Power produced at the Loiyangalani site will be transported through a double circuit 400Kv transmission line that will connect to the national grid at Suswa. The 430km, 400KV double circuit line that will be constructed by the Kenya Electricity Transmission Company (Ketraco). With funding from the Spanish Government and the Government of Kenya.

VESTAS V-52-850 KW – Wind Turbine selected
For this project the VESTAS V-52-850 KW wind Turbine has been  selected for use. This is a pitch regulated upwind turbine with active yaw and a three-blade rotor. It has a rotor diameter of 52 meters and operates using the OptiSpeed® concept. This feature enables the rotor to operate with variable speed of rotation (RPM).

Blades are made of glass-fibre reinforced epoxy (Prepreg). Each blade consists of two blade shells, which are bonded to a supporting beam. Special steel thread inserts, which are glued into the blade root along with bolts connect the blade to the blade bearing. The blade bearing is a 4-point ball bearing bolted to the blade hub.

The main shaft transmits the power to the generator through the gearbox. The gearbox is a combined planetary and helical gearbox. From the gearbox the power is transmitted via a maintenance free composite coupling to the generator. The generator is a special asynchronous 4-pole generator with wound rotor and slip-rings.

At higher wind speeds, the OptiSpeed® and the pitch regulating OptiTip® system, keeps the power at nominal level regardless of the air temperature and air density. At lower wind speeds the OptiTip® system and OptiSpeed® optimises the power output by selecting the optimal RPM and pitch angle.

The wind turbine brakes by full feathering of the blades. An emergency disc-brake system is mounted on the gearbox shaft at the High-speed end. All functions of the wind turbine are monitored and controlled by several microprocessor based control units. The Vestas Multi Processor (VMP) unit is placed inside the nacelle.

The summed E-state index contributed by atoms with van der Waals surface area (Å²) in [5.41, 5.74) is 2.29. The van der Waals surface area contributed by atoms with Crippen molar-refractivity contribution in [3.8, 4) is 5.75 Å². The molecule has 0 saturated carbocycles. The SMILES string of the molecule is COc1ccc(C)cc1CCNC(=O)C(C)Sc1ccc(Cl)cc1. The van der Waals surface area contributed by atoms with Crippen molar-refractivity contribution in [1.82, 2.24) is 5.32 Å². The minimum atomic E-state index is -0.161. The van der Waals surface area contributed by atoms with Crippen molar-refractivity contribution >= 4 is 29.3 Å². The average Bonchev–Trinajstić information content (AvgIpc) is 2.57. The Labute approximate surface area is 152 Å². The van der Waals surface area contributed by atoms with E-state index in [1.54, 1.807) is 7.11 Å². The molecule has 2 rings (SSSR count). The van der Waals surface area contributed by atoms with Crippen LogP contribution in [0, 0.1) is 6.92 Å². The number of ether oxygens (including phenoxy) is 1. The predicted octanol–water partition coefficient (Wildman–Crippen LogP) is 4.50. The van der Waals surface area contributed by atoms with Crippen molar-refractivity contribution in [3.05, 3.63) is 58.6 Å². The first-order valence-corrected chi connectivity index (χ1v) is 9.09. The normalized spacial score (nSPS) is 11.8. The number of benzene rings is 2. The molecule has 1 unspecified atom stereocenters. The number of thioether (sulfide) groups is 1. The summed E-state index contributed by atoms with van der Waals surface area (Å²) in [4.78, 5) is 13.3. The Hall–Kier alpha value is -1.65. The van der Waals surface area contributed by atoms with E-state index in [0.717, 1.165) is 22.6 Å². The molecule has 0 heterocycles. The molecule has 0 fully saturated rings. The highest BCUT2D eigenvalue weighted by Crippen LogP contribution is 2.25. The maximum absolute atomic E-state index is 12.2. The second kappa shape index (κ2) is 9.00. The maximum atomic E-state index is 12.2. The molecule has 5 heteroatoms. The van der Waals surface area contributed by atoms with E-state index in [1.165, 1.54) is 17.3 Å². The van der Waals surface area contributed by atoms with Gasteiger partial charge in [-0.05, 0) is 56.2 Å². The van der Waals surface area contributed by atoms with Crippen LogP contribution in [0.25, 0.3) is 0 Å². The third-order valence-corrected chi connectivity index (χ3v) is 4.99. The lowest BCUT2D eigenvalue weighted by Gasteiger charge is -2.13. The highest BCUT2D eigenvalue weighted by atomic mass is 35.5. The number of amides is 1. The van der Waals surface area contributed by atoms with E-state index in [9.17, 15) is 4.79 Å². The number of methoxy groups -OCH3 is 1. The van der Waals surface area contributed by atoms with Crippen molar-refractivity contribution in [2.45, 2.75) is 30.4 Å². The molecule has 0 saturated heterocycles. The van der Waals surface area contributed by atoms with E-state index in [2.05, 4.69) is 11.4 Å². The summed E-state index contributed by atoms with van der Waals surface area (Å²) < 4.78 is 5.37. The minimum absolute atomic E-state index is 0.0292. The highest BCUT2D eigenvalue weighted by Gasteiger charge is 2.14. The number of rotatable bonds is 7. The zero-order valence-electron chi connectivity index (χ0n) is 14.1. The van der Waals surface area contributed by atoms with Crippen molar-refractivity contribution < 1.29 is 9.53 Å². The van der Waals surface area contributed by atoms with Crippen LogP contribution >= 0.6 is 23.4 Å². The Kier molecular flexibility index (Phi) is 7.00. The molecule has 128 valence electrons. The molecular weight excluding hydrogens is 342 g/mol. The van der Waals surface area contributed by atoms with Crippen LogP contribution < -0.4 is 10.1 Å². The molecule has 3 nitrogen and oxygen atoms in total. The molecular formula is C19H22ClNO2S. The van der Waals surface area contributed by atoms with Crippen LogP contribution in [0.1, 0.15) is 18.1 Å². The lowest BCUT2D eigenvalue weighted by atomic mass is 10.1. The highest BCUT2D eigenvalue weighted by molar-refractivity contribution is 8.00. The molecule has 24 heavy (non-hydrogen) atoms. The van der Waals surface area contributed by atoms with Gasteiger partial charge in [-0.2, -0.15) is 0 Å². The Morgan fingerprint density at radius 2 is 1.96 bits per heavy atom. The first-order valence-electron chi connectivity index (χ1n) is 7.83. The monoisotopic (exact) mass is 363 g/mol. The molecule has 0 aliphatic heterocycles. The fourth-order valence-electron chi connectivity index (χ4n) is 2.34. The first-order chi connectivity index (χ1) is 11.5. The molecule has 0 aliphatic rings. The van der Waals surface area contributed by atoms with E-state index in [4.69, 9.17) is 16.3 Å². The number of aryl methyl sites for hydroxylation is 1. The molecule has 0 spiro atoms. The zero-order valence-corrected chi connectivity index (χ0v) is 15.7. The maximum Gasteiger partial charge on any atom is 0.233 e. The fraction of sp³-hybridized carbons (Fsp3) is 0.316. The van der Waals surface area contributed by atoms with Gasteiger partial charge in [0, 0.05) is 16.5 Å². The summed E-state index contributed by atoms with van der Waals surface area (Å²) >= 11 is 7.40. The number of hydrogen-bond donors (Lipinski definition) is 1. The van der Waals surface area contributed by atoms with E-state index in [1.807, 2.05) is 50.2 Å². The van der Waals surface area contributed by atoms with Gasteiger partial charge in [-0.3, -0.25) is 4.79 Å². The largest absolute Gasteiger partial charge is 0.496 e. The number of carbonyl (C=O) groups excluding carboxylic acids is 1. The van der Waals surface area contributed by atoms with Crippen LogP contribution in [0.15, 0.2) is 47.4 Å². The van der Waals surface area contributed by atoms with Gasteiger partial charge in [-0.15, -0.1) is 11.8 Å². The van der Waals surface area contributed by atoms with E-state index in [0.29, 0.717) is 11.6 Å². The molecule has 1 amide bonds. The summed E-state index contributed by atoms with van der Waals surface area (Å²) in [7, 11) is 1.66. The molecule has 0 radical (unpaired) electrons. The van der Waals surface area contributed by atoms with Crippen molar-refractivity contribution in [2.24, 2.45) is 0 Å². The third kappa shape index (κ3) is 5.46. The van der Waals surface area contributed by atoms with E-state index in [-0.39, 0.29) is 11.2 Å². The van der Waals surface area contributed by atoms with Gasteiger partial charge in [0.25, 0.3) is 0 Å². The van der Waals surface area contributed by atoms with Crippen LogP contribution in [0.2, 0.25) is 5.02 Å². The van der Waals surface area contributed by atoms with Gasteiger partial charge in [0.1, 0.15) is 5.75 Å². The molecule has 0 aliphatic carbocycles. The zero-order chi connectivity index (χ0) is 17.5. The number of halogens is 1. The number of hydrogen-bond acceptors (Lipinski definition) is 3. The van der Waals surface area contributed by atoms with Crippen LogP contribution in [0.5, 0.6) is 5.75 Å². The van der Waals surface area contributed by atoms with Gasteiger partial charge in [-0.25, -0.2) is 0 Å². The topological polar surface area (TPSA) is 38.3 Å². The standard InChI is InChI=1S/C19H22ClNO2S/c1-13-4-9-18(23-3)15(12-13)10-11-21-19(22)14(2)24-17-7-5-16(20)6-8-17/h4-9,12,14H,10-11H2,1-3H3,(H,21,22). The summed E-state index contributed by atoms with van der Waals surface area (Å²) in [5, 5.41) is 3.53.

Changes in the pitch of the blades are activated by a hydraulic driven system which enables the blades to rotate 95°. The hydraulic system also supplies the necessary pressure for the brake system. Two electrical yaw gears rotate the yaw pinions which are in mesh with a large toothed yaw ring bolted on the top of the tower.

The yaw bearing system is a slide bearing system with built-in friction and an electrical brake on the yaw gear motors. The glass-fiber reinforced nacelle cover protects all the components inside the nacelle against rain, snow, dust, sunlight etc. Access to the nacelle from the tower is through a central opening. The nacelle also houses a 250 kg service-crane which is placed in the rear end of the nacelle and operated out.

CSR and Conclusion

LTWP adopted a Corporate Social Responsibility (CSR) Program that will be implemented by the Winds of Change Foundation (a wholly owned subsidiary of LTWP). The project considers the support, interaction and uplifting of local communities a high priority for LTWP. This foundation aims to uplift local communities through programs such as the CHAT HIV awareness campaign, water, sanitation, electrification, sustainable development of agriculture as well as the education of boys and girls.

LTWP was awarded the African Renewables Deal of the Year for the IJ Global Awards 2014 Europe & Africa and was also awarded the African Renewables Deal of the Year 2014 by Project Finance International.  The project has also won the Africa investor (Ai) Power Deal of the Year.

Kenya has the potential to produce over 1,000 MW of wind power for sale to the national grid. This preliminary assessment by the Ministry of Energy and Petroleum has been used to develop a wind map for the whole country. This is to facilitate decision-making in wind power generation investment; the government is keen on adding more wind power generation resources into the national grid.

References
1.    Lake Turkana Wind Power project- ltwp.co.ke
2.    Vestas Wind Systems A/S- Vestas.com
3.    Ministry of Energy and Petroleum Kenya- energy.go.ke
4.    Energy Regulatory Commission (ERC) Kenya- erc.go.ke